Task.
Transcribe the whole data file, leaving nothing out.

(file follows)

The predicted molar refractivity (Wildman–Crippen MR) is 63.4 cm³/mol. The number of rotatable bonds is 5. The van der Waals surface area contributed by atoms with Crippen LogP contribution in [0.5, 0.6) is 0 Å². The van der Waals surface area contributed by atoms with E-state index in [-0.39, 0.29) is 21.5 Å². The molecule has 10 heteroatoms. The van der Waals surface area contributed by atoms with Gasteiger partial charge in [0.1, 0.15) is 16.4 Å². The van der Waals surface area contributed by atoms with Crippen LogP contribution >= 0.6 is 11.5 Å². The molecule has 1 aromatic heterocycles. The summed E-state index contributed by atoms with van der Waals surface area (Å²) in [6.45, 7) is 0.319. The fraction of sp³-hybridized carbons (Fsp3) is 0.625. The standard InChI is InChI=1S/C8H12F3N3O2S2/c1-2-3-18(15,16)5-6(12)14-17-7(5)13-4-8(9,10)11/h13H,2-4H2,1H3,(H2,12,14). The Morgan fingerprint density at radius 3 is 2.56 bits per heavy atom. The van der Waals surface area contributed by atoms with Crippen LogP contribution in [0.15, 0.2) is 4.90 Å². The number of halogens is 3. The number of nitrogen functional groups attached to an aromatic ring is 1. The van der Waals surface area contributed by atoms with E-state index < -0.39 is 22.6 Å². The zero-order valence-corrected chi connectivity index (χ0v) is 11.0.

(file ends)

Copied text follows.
The predicted molar refractivity (Wildman–Crippen MR) is 63.4 cm³/mol. The number of rotatable bonds is 5. The van der Waals surface area contributed by atoms with Crippen LogP contribution in [0.5, 0.6) is 0 Å². The van der Waals surface area contributed by atoms with E-state index in [-0.39, 0.29) is 21.5 Å². The molecule has 10 heteroatoms. The van der Waals surface area contributed by atoms with Gasteiger partial charge in [0.1, 0.15) is 16.4 Å². The van der Waals surface area contributed by atoms with Crippen LogP contribution >= 0.6 is 11.5 Å². The molecule has 1 aromatic heterocycles. The summed E-state index contributed by atoms with van der Waals surface area (Å²) in [6.45, 7) is 0.319. The fraction of sp³-hybridized carbons (Fsp3) is 0.625. The standard InChI is InChI=1S/C8H12F3N3O2S2/c1-2-3-18(15,16)5-6(12)14-17-7(5)13-4-8(9,10)11/h13H,2-4H2,1H3,(H2,12,14). The Morgan fingerprint density at radius 3 is 2.56 bits per heavy atom. The van der Waals surface area contributed by atoms with Crippen LogP contribution in [0.15, 0.2) is 4.90 Å². The number of halogens is 3. The number of nitrogen functional groups attached to an aromatic ring is 1. The van der Waals surface area contributed by atoms with E-state index < -0.39 is 22.6 Å². The zero-order valence-corrected chi connectivity index (χ0v) is 11.0.